“Good towns don’t just happen,” explained Melody Warnick to a large crowd at the Crozet Library March 22. “People help to create their towns and cities; our towns are what we think they are.” In a community as active and beloved as Crozet, Ms. Warnick was preaching to the choir—we don’t need reasons to love where we live!—but her presentation explored how we can make our community even better.
The Virginia Festival of the Book program, titled “Loving Where You Live,” was sponsored by Charlottesville Tomorrow, the Crozet Community Association, and the Tom Tom Founders Festival. Ms. Warnick, author of This is Where You Belong: The Art and Science of Loving the Place You Live, was joined by Anthony Flaccavento, author of Building a Healthy Economy from the Bottom Up: Harnessing Real-World Experience for Transformative Change. The library meeting room was packed with local dignitaries and regular residents, including Albemarle County Supervisor Ann Mallek, Crozet Community Association president Tim Tolson, Assistant County Executive Lee Catlin, JMRL supporter Bill Schrader, and board members of the Crozet Trails Crew. Ms. Mallek pointed out the appropriateness of holding such a meeting at the Crozet Library, one of the “crown jewels” of the county. Tolson offered Crozet family crest stickers and magnets as an example of our strong sense of place. Anne DeVault of Over the Moon Bookstore in Piedmont Place sold books in the lobby. All of these attendees, as well as the book festival itself, exemplified the speakers’ message.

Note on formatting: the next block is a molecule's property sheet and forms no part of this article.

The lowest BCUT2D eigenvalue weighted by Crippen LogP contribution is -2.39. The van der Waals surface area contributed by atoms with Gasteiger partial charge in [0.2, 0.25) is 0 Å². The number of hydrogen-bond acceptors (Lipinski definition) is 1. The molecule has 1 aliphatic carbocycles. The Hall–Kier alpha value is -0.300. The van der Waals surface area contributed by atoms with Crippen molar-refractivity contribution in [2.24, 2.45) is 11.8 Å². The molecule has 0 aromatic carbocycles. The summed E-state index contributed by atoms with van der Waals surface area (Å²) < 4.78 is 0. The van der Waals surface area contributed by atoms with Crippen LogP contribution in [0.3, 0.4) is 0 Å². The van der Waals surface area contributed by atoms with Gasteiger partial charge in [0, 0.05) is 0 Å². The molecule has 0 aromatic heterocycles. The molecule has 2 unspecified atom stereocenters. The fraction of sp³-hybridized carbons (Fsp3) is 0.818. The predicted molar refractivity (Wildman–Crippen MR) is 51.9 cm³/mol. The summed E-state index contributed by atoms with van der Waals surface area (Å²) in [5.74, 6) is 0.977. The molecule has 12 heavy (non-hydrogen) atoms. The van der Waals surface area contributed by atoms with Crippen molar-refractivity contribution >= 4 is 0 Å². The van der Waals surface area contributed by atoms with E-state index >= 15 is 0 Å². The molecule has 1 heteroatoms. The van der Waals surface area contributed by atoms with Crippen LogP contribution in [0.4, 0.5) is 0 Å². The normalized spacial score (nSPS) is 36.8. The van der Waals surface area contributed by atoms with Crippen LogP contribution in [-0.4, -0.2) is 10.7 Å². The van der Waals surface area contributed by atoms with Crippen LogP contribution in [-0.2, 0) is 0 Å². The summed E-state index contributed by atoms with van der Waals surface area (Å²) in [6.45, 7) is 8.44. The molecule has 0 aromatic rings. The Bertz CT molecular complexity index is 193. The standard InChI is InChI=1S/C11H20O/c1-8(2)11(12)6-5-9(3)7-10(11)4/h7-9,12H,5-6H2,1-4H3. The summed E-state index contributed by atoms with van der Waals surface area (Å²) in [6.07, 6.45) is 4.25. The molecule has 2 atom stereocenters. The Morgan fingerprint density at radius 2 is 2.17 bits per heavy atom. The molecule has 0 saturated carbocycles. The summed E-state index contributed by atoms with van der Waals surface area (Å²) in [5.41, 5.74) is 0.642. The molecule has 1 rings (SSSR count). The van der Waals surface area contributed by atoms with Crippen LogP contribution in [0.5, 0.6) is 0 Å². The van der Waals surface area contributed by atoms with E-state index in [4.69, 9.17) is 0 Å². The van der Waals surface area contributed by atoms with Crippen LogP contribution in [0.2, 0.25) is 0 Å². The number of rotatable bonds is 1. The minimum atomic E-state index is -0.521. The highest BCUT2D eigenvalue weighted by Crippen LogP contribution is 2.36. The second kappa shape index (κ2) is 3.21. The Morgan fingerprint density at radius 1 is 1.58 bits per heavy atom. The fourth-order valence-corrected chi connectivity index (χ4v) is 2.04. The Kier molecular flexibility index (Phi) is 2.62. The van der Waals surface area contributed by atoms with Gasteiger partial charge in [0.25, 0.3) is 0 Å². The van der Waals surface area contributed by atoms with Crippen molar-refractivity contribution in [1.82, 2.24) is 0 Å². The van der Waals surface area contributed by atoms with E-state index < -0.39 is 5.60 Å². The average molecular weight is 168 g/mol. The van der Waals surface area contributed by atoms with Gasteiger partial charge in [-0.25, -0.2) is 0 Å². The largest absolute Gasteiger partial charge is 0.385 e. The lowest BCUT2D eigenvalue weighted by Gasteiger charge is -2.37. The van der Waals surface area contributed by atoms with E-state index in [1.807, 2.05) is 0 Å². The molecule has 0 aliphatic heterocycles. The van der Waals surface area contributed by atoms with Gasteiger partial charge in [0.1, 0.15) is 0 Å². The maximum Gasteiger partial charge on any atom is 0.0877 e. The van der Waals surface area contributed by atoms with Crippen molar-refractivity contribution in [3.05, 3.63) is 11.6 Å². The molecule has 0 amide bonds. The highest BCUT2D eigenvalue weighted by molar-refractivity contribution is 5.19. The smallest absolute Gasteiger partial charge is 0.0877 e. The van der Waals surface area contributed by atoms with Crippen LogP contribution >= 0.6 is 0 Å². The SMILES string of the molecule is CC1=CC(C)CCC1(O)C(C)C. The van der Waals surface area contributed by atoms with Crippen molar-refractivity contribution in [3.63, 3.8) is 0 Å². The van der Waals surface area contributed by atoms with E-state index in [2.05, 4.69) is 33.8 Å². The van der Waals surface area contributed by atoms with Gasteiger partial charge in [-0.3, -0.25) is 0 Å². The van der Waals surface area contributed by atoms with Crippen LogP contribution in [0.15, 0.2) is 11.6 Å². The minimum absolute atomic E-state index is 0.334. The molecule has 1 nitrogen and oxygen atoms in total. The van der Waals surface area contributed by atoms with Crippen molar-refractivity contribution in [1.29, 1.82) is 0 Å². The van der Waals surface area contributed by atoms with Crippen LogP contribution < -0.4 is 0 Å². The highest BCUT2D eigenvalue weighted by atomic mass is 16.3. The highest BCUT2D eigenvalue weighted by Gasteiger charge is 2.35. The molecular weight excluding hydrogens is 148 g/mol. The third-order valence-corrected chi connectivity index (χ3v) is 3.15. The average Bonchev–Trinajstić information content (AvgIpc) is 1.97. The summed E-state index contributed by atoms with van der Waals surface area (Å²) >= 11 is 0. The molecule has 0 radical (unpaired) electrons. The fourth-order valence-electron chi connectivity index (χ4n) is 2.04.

Warnick outlined three categories to describe how we decide where to live: Mobile, Stuck, and Rooted. Currently, a large portion of the American public falls into the Mobile category; the average American moves 11.7 times in his or her lifetime, and 36 million people move every year. The Stuck category is comprised of people who do not have the ability to relocate—in terms of job, income, and other resources. Those who are Rooted, she explained, choose to live where they do and take action to make themselves part of the community. They exhibit “place attachment,” which has proven benefits such as deeper relationships, more social capital, and health benefits including living longer. In other words, a rooted life can be more meaningful and satisfying.
To gauge our level of place attachment, Warnick asked the audience a quick quiz, with ten statements with which we were to agree or disagree including “I feel like I belong in this community,” “I can rely on people in this town to help me,” “If something exciting were happening in this community, I’d want to be involved,” and “My town isn’t perfect, but there are a lot of things that make me love it.” When she asked how many in the audience agreed with 8 or more of the statements, she was surprised that a large majority of the audience raised their hands; only two answered yes on fewer than 3 statements. This audience member scored a perfect ten!